The Scriptures present many examples of prayer and its effectiveness. While we may despair sometimes, thinking that God does not hear prayer or is not concerned with our welfare, we can take comfort when we consider how God has answered prayers of those who have gone on before us.
Abraham. God charged Abimelech to restore Sarah to Abraham. In return, Abraham prayed to God for Abimelech, and he and his household were healed (Genesis 20:7, 17).
Moses. Many times Moses prayed to God for the people. On account of Moses’ prayers, God ended a fire (Numbers 11:2), delivered the people from the fiery serpents (Numbers 21:7), and did not destroy them (Deuteronomy 9:26).
Hannah. Hannah fervently prayed to God near the Tabernacle, and He provided her with a son (1 Samuel 1:10-27).
Samuel. Samuel constantly petitioned the LORD, seeking to understand what His will was for Israel, and God responded (1 Samuel 7:5, 8:6, 12:19, 12:23).
Solomon. Solomon prayed that God would be with Israel and sanctify the Temple. God consecrated it and put His name there (1 Kings 8-9).
Elijah. Elijah is described as a man with a “nature like ours,” and because he prayed, God both caused drought to strike Israel and later provided rain (James 5:17-18; cf. 1 Kings 17-18).
Elisha. Elisha prayed for God to raise a child from the dead and blind the Arameans, and He did so (2 Kings 4:33, 6:17-18).
Hezekiah. When Jerusalem was besieged by the Assyrians, and all hope was lost, Hezekiah and the people of Judah prayed to God, and He delivered them from the hands of Assyria (2 Kings 19). Hezekiah also prayed when he was told that he would die, and God lengthened his life by fifteen years (2 Chronicles 32).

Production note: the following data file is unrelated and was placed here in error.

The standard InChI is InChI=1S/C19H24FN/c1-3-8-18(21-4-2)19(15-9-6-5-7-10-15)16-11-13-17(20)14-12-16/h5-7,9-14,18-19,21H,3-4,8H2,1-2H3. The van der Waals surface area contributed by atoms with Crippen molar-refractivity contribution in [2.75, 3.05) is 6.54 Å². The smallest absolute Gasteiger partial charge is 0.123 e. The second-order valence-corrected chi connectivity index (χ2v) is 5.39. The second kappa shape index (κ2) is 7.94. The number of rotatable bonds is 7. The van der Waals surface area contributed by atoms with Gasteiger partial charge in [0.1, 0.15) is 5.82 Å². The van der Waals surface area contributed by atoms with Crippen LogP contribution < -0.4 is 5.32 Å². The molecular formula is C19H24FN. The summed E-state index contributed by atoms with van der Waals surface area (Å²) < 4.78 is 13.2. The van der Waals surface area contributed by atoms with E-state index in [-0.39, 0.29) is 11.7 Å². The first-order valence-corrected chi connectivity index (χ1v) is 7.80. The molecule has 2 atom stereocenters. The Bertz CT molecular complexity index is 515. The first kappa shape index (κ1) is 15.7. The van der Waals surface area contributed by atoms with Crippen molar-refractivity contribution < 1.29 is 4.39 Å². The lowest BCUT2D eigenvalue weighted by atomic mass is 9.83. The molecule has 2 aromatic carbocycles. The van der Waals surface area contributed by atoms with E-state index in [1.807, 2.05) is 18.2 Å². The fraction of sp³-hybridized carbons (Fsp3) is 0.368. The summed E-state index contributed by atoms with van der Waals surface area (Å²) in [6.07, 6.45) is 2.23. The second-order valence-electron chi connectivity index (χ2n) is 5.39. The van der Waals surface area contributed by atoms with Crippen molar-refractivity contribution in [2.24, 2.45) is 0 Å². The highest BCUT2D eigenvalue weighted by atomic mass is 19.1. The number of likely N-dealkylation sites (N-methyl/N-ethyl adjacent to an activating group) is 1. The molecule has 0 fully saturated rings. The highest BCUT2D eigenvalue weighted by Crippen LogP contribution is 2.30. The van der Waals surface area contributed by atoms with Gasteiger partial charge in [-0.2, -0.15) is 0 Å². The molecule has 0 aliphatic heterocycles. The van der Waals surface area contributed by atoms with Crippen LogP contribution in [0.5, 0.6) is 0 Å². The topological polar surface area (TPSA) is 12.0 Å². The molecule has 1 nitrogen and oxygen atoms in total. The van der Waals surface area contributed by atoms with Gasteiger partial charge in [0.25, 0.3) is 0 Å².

Nehemiah. Nehemiah prayed to God when he heard of Jerusalem’s condition, and God provided for him to build the wall and protect the city (Nehemiah 1:4, 6, 11).
Esther. Esther fasted (and most likely prayed) before speaking with the Persian king regarding the doom of her people. Even though God’s name is never mentioned in the book, it is clear that He provided deliverance through her influence and actions (Esther 4:15-17).
Job. Job’s prayer for his friends brought about their cleansing by God (Job 42:8).
Daniel. Even when it was made illegal to pray to God, Daniel still did so, and God delivered him from his trials (Daniel 6:10).
Jesus. Even though Jesus was the Son of God and God Himself (John 1:1, Matthew 16:17), He often prayed to the Father. He would pray by Himself on the mountain (Matthew 14:23, Luke 5:16) and prayed to God just before He suffered (Matthew 26:36-44). As it is written:
[Jesus], who in the days of his flesh, having offered up prayers and supplications with strong crying and tears unto him that was able to save him from death, and having been heard for his godly fear (Hebrews 5:7).
The Apostles. After Jesus departed from them, they continued in prayer (Acts 1:14). They also considered it their task to devote themselves to the ministry of the Word and to prayer (Acts 6:2).
The early church. The earliest church devoted itself, among other things, to prayer (Acts 2:42).
Paul. Paul constantly spent time in prayer. While he was imprisoned in Philippi with Silas, they spent the time praying and singing, and God delivered them by the earthquake (Acts 16:25). Paul prayed for the Christians with whom he came into contact (cf. Romans 1:10) and pleaded for Christians to pray for him (cf. Ephesians 6:18-19).
Epaphras. Paul testifies how devoted Epaphras was to his work among the Colossians, continually praying for their development and confidence in the faith (Colossians 4:12).
These are some of the many examples of prayer as revealed in the Scriptures; no doubt many others have prayed and God has provided deliverance to them also. We can see that prayer is a constant feature of godly people throughout the Bible, and God has responded to prayers in many ways. Let us not be disheartened; we may not be prophets, but we can be righteous, and our prayers can be fervent and effective (James 5:17-18). Let us be devoted to God in prayer!